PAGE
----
I realized that I had been reborn in the morning. I shook off the night before and rose again. Maybe that is all we are asked to to. Rise again. Rise again. Rise again. The happy ending we dream of, we wait for, we anticipate with bated breath, maybe it’s just the transcendence of the rise. It’s the moment when I pop my head above the cloud cover and feel the warm sun on my face. Even as I know I will sink down under the gray layer again. It’s inevitable!
So the other night I was dismembered and the next morning I am reborn. The acceptance of this cycle/process feels free. It means that I don’t have to mire myself in shame, I can simply wake in the morning, wonder at my dismemberment for a moment, then shake it off and be born new. As I walked home from the coffee shop, I thought about the ways nature teaches this: the daily sunrise and sunset, the seasons, the lifecycles of plants, insects, animals. It’s like God was thinking, “I’ll just repeat this symbol absolutely everywhere I can so maybe they can get it.” There is beauty in the wobble. I see it, even in the life of my patient, Saul, who never freed himself from the numbing agents. I see it because I witnessed some of the occasions when he poked his head above the clouds and felt the sunshine on his face. And surly a God that teaches us to rise again in every iteration of nature, legend, scripture, folklore and fairytale, has made a way for us to rise again.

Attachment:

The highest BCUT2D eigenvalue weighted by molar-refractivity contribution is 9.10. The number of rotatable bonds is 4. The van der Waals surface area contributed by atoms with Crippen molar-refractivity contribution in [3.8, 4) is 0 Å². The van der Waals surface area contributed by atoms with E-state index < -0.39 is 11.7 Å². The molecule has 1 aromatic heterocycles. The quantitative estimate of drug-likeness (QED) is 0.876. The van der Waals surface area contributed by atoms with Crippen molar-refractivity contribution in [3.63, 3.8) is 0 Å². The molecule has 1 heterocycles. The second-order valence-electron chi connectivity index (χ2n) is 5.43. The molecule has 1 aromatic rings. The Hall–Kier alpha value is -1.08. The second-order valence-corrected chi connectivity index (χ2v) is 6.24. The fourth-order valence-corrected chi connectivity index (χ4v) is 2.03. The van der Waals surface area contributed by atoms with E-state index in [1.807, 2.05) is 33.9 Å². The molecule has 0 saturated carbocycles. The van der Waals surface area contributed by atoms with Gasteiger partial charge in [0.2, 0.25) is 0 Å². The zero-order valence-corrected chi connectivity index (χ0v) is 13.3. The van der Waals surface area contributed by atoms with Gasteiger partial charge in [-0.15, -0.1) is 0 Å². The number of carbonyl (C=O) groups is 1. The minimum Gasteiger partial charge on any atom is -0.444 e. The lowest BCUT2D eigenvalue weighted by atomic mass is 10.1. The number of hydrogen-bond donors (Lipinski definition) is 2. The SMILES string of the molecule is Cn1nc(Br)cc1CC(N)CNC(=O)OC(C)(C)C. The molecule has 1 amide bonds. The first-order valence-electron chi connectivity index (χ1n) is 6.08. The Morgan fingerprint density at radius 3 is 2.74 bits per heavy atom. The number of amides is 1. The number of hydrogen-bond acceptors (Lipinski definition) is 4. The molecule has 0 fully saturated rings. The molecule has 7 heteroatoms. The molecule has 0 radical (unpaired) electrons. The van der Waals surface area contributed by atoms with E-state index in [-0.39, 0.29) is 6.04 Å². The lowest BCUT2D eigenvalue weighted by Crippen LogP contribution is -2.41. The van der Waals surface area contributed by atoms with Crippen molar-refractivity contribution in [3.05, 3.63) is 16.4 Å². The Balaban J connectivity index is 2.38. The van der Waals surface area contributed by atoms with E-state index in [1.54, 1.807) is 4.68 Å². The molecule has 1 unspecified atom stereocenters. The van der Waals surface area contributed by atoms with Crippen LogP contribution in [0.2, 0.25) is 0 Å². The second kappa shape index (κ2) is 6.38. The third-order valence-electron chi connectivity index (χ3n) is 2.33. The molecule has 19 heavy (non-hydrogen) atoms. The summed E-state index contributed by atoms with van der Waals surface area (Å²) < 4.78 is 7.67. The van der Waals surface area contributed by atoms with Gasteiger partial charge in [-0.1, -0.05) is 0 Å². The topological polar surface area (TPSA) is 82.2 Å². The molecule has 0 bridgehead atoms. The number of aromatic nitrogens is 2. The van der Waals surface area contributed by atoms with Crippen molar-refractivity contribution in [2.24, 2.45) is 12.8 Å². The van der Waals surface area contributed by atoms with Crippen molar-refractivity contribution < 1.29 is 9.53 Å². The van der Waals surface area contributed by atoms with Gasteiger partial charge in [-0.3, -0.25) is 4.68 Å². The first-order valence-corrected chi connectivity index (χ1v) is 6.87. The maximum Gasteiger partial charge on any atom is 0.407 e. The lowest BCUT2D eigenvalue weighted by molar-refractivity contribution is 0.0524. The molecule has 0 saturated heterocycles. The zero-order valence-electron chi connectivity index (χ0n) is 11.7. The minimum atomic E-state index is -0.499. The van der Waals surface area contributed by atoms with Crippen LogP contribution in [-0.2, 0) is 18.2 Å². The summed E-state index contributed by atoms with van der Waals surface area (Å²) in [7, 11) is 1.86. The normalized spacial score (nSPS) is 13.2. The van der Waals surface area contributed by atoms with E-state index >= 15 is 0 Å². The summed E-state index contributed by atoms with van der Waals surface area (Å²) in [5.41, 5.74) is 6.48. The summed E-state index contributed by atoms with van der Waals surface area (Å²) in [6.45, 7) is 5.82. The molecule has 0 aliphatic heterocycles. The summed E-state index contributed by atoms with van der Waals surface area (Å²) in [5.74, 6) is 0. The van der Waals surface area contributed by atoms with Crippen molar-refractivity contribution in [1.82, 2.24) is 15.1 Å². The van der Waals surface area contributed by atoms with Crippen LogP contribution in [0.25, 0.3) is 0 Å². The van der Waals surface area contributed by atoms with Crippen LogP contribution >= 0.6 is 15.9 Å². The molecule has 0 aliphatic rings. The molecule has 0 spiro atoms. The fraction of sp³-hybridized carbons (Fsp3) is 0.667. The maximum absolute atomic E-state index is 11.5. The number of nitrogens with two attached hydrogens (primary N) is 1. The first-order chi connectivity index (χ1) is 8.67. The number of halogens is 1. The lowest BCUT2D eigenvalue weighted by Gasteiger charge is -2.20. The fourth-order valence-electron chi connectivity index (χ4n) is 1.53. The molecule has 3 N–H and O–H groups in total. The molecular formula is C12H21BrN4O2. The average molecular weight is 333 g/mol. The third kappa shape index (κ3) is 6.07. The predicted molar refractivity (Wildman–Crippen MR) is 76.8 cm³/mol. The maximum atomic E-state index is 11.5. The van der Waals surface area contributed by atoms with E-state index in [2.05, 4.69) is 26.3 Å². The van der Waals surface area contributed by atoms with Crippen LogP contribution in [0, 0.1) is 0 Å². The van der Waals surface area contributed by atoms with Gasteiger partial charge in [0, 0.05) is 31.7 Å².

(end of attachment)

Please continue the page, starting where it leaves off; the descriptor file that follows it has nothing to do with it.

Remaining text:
You enlighten these truths so well, Michelle. There have been some times in my life when I have felt hopeless and wished it were be over. And yet, the very best times of my life have occurred since some of those low points. I’m really glad I didn’t miss the more recent highs – my testimony of your truth.
You reminded me of this from Cheryl Strayed: “You have the power to withstand this sorrow. We all do, though we all claim not to. We say, ‘I couldn’t go on,’ instead of saying we hope we won’t have to….But you can. You must.”
I like the reference to the resurrection. I have had similar thoughts but never associated those thoughts with the resurrection. Thanks Michelle.
The more I reflect on this I keep seeing Christ as a symbol. We are asked to do what he did over and over again. Thanks for reading!